International Institute for Applied Systems Analysis (IIASA)

International Institute for Applied Systems Analysis (IIASA)is an international research institute that advances systems analysis and applies its research methods to identify policy solutions to reduce human footprints, enhance the resilience of natural and socioeconomic systems, and help achieve the sustainable development goals.

Potsdam Institute for Climate Impact Research (PIK)

The Potsdam Institute for Climate Impact Research (PIK) is advancing the frontier of integrated research for global sustainability, and for a safe and just climate future. A member of the Leibniz Association, the institute is based in Potsdam, Brandenburg and connected with the global scientific community. Drawing on excellent research, PIK provides relevant scientific advice for policy decision-making. The institute’s international staff of about 400 is led by a committed interdisciplinary team of Directors.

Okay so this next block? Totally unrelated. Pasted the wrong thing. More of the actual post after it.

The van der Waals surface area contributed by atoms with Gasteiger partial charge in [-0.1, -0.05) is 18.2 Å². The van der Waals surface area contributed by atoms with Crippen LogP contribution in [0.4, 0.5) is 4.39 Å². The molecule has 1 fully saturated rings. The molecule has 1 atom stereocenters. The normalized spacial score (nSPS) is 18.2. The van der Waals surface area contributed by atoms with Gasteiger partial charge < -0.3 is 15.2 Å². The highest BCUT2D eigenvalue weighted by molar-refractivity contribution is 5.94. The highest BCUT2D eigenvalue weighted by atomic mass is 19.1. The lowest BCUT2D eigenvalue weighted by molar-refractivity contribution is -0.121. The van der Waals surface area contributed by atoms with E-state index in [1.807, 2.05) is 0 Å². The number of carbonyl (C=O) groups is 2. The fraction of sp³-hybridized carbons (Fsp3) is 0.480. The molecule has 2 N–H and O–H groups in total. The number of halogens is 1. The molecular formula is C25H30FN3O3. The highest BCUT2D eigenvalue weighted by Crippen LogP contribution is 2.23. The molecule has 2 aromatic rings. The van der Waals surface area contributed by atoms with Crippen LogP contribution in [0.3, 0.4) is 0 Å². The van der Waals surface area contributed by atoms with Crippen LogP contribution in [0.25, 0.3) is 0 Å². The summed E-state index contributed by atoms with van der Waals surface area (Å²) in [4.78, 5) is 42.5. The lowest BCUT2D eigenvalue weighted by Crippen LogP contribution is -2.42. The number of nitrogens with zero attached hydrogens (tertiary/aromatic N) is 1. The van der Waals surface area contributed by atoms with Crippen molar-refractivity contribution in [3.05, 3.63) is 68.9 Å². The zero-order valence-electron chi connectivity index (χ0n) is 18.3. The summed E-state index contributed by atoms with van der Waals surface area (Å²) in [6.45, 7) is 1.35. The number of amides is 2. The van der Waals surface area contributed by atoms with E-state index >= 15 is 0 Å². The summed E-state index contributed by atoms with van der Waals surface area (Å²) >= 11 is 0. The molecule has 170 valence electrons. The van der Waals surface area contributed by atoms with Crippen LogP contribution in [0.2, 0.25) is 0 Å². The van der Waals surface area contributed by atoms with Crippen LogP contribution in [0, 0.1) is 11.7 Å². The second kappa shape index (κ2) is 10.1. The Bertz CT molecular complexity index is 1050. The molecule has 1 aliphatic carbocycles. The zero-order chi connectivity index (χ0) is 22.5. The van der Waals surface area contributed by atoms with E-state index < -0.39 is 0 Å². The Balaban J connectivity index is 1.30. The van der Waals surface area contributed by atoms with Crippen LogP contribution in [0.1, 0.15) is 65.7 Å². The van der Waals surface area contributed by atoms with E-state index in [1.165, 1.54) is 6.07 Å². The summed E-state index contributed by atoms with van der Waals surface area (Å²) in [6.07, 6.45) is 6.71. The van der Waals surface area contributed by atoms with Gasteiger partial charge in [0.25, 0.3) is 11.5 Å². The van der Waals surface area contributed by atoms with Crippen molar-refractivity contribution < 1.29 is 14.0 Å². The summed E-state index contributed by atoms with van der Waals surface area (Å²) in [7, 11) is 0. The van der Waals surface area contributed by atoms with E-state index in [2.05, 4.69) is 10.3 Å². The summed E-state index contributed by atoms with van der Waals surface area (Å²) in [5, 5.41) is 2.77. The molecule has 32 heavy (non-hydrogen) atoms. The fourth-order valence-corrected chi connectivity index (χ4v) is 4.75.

University of Exeter, Global Systems Institute

The Global Systems Institute (GSI) is thought-leading in understanding global changes, solving global challenges and helping create a flourishing future world together, through transformative research, education and impact. GSI's aim is to work with others to secure a flourishing future for humanity as an integral part of a life-sustaining Earth system. GSI's aim to be a ‘go to’ place for global change researchers from around the world, bringing them together with industry, policymakers, students and other stakeholders to tackle shared problems, and acting as a catalyst that enables translation of this research into applications that deliver tangible and sustainable social and ecological benefit.

WCRP Safe Landing Climates Lighthouse Activity.

The Safe Landing Climates Lighthouse Activity is an exploration of the routes to “safe landing” spaces for human and natural systems. It will explore future pathways that avoid dangerous climate change while at the same time contributing to the United Nations Sustainable Development Goals (SDGs), including those of climate action, zero hunger, clean water and sanitation, good health and well-being, affordable and clean energy, and healthy ecosystems above and below water. The relevant time scale is multi-decadal to millennial.